An Anonymous Coward writes:
As you probably already know, Bernie Sanders' presidential campaign was involved in some recent hijinks involving improper access to campaign data from the Hillary Clinton campaign, after a buggy software patch applied by the contractor maintaining the Democratic Party's voter database, NGPVAN, inadvertently opened a data firewall. The Democratic National Committee (DNC) suspended the Sanders' campaign access to Democratic voter lists (a subscription that the campaign had paid for); Sanders responded by suing the DNC; after a brief negotiation, the DNC restored the Sanders campaign access; and Sanders apologized to Clinton for the hack in Saturday night's debate. Clinton accepted the apology, and noted that most Americans don't care anyway.
Present company (possibly) excepted. Veteran Democratic campaign consultant David Atkins, who evidently has hands on experience using the software in question, pieced together what he thinks happened; including useful background on NGPVAN's software and its use by the Democratic party.
Atkins' bottom line:
As it turns out the ethical breach by Sanders operatives was massive, but the actual data discovery was limited. So it made sense and was fairly obvious that the DNC would quickly end up giving the campaign back its NGPVAN access—particularly since failing to do so would be a death sentence for the campaign and a gigantic black eye to the party.
Atkins also had some choice words for DNC chair Debbie Wasserman-Schultz, agreeing with David Axelrod (Obama's former chief campaign strategist) that the DNC overreacted.
DNC CEO Amy Dacey blogged that the suspension of access to Sanders wasn't punitive:
This action was not taken to punish the Sanders campaign — it was necessary to ensure that the Sanders campaign took appropriate steps to resolve the issue and wasn't unfairly using another campaign's data.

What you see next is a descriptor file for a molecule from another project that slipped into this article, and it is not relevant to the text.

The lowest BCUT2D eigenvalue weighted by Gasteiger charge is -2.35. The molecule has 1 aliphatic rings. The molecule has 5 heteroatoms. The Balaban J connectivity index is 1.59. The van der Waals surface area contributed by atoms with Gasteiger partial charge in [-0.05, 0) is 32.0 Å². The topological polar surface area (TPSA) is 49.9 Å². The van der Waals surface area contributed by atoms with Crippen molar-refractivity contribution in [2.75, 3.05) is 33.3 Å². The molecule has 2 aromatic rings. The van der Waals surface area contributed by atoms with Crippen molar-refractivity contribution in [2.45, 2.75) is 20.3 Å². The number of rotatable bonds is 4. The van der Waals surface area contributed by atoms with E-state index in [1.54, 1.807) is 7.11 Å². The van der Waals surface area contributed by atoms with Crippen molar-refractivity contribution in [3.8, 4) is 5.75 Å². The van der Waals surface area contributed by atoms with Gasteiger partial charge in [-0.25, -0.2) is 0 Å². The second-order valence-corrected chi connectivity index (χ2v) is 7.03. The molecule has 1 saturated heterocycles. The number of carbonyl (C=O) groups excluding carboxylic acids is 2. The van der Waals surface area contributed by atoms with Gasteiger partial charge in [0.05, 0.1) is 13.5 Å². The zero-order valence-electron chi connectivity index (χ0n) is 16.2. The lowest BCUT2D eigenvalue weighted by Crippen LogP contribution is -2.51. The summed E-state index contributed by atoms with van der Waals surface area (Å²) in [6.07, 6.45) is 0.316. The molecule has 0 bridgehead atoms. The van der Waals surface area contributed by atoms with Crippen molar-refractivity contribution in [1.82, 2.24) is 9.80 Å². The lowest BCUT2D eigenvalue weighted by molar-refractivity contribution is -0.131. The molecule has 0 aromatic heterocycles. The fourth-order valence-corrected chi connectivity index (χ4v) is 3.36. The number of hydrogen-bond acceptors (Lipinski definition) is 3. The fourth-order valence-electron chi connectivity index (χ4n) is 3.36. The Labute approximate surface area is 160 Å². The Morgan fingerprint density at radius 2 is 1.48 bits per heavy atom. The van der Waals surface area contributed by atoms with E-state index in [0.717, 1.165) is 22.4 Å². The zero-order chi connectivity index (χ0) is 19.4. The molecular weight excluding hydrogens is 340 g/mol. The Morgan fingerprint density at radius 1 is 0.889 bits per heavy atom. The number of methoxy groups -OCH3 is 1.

It's easy to suspect that Sanders was set up here.The DNC's clear favorite, is Clinton.
The R/DNC is the most powerful and successful campaign selling corporation in the world. The are insanely good at vetting public opinion and putting up a public face.
You don't know anything about them except what they want you to know about them.
Ron Paul isn't running this term, and the incumbent is a democrat who isn't running again. That means that there is a huge void for the "we are different from the last guy" vote and no one to fill it, although Trump seems to be trying to pull as much of that as he can.
So, it is far more likely that Sanders (and the DNC on his behalf) is trying to get the anti-incumbent vote, and setting up Clinton to be the establishment candidate (an easy sell) as a foil to promote Sanders. I strongly doubt the DNC campaign experts are deluded into thinking that Clinton would better promote their political power rather than Sanders; to call her a favorite is somewhat of an obvious storyline for them to craft.
In the end, they only need 1 candidate to win.
That does make a kind of sense, but I see two problems with that. 1. Hillary has access to hundreds of millions of dollars, and she is more able to pay off political favors than anyone in the field, except for Trump. 2. As had been repeatedly pointed out in this discussion, Wasserman-Schultz and her brother are both Clinton people. It is possible, but probably unlikely, that they are setting things up to betray Clinton. With Clinton in the White House, they both expect to be rewarded for their faithful service. With anyone else in the White House, they can expect to be exiled to the dog house. Sanders certainly couldn't be expected to trust them, after they betray Clinton, now could he?